Analysis itself isn’t really that hard in the small-scale—we do it automatically to some extent. But it is something that grows increasingly difficult as we invest more energy into it: the more detail we add to our analysis, the more there is an opportunity to analyze further, which can lead to paralysis or to getting swamped. It is something that wants care; it wants attention to detail. 

The basics of logical analysis 2: Down the rabbit hole

Continuing my discussion of analysis from my previous posts, I look at how analysis can lead to new questions and new perspectives. Just as Alice ducked into the small rabbit hole and found an entire world, so too can stepping into one small question open up a whole world of new questions and ideas.

If you look at things right and apply a bit of imagination, analysis quickly leads to new questions.  Even something that looks small and simple will open up to a vast array of interesting and difficult questions. 

The multiplication of questions that arises from analysis can be good or bad. New questions can be good because they can lead to all sorts of potentially interesting research. But having too many questions can be bad, both because it can interfere with focusing on one project, and because it leads to complexity that can be intimidating. Learning to deal with the expanding complexity that appears with close study is a valuable skill in any intelligence-based endeavor—whether scholar or professional, decisions must be made and action taken, and falling down a rabbit hole of analysis and exploration will sometimes interfere with those decisions and actions.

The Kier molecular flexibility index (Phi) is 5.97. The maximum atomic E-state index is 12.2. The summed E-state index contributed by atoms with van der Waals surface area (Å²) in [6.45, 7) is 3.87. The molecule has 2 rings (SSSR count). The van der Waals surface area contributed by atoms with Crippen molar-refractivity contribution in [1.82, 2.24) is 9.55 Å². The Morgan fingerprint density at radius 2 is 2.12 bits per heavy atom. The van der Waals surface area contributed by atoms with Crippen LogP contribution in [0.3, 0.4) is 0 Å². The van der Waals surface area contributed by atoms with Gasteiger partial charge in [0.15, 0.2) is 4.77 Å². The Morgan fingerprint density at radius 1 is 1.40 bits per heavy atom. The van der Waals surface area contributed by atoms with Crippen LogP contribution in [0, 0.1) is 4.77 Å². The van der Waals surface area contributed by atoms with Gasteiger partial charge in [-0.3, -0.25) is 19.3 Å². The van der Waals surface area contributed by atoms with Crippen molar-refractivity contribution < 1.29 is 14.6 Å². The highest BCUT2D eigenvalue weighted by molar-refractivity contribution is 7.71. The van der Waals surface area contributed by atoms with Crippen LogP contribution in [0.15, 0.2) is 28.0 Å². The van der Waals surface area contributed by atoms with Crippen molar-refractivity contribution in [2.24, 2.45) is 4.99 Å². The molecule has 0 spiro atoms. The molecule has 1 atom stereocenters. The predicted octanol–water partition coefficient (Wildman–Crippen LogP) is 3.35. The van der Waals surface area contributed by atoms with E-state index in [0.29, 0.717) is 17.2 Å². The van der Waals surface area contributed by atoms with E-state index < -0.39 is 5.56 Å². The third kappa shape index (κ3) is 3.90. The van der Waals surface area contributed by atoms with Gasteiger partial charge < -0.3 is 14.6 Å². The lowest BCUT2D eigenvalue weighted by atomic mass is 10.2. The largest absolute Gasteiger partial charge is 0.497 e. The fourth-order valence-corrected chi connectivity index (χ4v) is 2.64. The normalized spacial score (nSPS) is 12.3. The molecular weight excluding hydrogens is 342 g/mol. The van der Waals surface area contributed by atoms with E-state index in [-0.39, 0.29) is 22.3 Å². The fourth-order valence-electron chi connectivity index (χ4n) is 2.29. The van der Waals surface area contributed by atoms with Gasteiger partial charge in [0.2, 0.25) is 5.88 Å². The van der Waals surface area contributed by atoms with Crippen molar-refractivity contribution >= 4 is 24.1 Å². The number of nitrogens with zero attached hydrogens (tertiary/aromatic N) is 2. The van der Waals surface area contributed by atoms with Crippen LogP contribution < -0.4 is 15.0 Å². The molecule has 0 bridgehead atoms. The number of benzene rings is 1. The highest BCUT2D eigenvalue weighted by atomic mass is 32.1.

This post follows up on my previous in which I argued that we analyze automatically and that the work of a researcher includes making our analyses explicit so that we and others can check them.

In this post, in order to show the potential expansion of questions, I’ll look at a couple of examples in somewhat greater detail. While I won’t approach the level of detail that might be expected in a scholarly work meant for experts in a specific field—I want my examples to make sense to people who are not experts and I’m not writing about fields in which I might reasonably called an expert—I hope to at least show how the complexity that characterizes most academic work arises as a natural part of the kind of analysis that we all do automatically.

Looking more closely: Detail appears with new perspectives

In the previous post, I used the example of distinguishing the stem, seeds, skin, and flesh of an apple as a basic analysis (separation into parts), but it was quite simplistic. Now I want to examine how to get more detail in an analysis of this apple.

For starters, we can often see more detail simply by looking more closely (literally): In my previous post, I separated an apple into skin, flesh, seeds, core and stem.  But we could look at each of those in greater detail: the seed, for example, has a dark brown skin that covers it and a white interior.  With a microscope, the seed (and all the rest of the apple) can be seen to be made up of cells.  And with a strong enough microscope, we can see the internal parts of the cells (e.g., mitochondria, nucleus), or even parts of the parts (e.g., the nuclear envelope and nucleolus of the cell’s nucleus). This focus on literally seeing smaller and smaller pieces fails at some point (when the pieces are themselves about the same size as the wavelengths of visible light), but in theory this “looking” more closely leads to the realms of chemistry, atomic and molecular physics, and ultimately to quantum mechanics. Now we don’t necessarily need to know quantum mechanics or even cellular biology to study apples—you don’t necessarily visit all of Wonderland—but those paths are there and can be followed.